Latest mini-budget LIVE: Kwasi Kwarteng set to announce tax cuts for millions


wasi Kwarteng has unveiled a mini budget that offers billions of pounds in tax cuts – including a surprise decision to scrap the top 45% rate of income tax paid by the UK’s wealthiest.

The Chancellor announced sweeping measures to revive the economy at the much-anticipated “fiscal event” on Friday morning.

The government calls it a “plan for growth” at a time when the UK is facing a cost of living crisis, recession, runaway inflation and rising interest rates.

The Chancellor told MPs that the planned rise in corporation tax would be reversed as he announced the cap on bankers’ bonuses would be scrapped.

He also announced that the basic rate of income tax would be reduced to 19 pence in the pound from April 2023. And he said that the 45% higher rate of income tax would be “abolished”.

Mr Kwarteng said his economic vision would “turn the vicious cycle of stagnation into a virtuous cycle of growth”.

But Shadow Chancellor Rachel Reeves said the strategy amounted to “an admission of 12 years of economic failure” under successive Tory governments.

The Labor MP described the Prime Minister and Mr Kwarteng as ‘two desperate gamblers in a casino chasing a losing run’.

Live updates


Former US Treasury chief criticizes mini-budget

A former US Treasury secretary has sharply criticized Chancellor Kwasi Kwarteng’s economic policies, warning that the pound could fall below parity with the US dollar.

Larry Summers told Bloomberg: “It makes me really sorry to say this, but I think the UK is behaving a bit like an emerging market turning into a submerged market…

“There is nothing in the pattern of market response in the UK that suggests anything other than fear rather than confidence in the policy approaches being taken.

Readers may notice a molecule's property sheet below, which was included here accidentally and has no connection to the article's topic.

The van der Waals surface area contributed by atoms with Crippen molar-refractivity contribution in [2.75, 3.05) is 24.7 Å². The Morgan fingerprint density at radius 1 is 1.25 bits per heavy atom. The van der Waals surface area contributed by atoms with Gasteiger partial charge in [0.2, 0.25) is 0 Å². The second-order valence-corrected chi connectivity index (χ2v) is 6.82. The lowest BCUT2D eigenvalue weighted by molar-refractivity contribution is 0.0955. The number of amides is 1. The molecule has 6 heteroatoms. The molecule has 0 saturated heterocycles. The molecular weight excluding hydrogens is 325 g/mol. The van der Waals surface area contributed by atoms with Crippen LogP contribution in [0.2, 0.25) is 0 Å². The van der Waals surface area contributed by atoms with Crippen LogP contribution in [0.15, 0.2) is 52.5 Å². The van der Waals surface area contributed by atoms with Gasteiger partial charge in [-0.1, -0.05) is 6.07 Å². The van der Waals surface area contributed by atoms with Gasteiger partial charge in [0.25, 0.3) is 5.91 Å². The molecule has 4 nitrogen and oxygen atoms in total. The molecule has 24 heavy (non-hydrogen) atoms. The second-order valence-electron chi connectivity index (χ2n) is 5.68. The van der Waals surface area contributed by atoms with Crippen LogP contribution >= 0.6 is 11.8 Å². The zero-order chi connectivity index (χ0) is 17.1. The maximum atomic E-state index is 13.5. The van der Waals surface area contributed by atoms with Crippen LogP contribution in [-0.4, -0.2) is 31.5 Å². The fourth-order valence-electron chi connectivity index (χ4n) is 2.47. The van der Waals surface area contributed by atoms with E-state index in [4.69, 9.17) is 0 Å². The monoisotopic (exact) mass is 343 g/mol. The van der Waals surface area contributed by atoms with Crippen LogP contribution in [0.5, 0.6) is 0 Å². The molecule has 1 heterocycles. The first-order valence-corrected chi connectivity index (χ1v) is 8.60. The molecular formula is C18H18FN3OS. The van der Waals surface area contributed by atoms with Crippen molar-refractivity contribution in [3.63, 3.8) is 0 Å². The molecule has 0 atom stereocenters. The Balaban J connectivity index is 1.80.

“It wouldn’t surprise me if the pound ends up falling below a dollar if the current political trajectory is maintained.”


It’s a good day for the UK, says Chancellor

Kwasi Kwarteng said Friday was a “very good day for the UK”.

The Chancellor told reporters in Kent: “I think it’s a very good day for the UK because we have a plan for growth.

“We’re very, very optimistic about what we can do as a country. We were dealing with low growth and we want a high growth economy and that’s what this morning was all about.”

Pressed on the fairness of tax cuts across the board, he said: ‘The Prime Minister campaigned for leadership on the basis that we were going to cut taxes and that is exactly what we did.


Market response to unprecedented budget, says ex-treasury chief

Lord Nick Macpherson, the former Treasury chief, said he would not recall a budget intervention triggering such a strong market response.

He said: “I have worked on about 60 tax events in 31 years. I don’t recall there being such a strong market reaction as today. The £ is currently down more than 3% against the $, 1.8% against the € and 2.5% against the ¥. And the cost of borrowing up 40 bp in the short term and 20 bp in the long term.


Nearly two-thirds think Kwarteng’s tax cuts will benefit the wealthy more

Almost two-thirds of people think the Kwasi Kwarteng tax cuts will benefit the wealthy more, according to a YouGov survey.

Of around 9,400 adults surveyed, 63% said the changes would help wealthier people more, 3% said poorer people and 9% believe both groups will benefit equally.

More than half of respondents (52%) said the Chancellor’s measures would not be very or not at all effective in growing the UK economy, while only 19% said very or somewhat effective.

When asked about the impact on people’s lives, 28% said it would eventually get worse, 34% said the changes wouldn’t make a difference, and 19% said it would eventually get better.


Kwarteng rejects suggestion that his economic plan is a ‘gamble’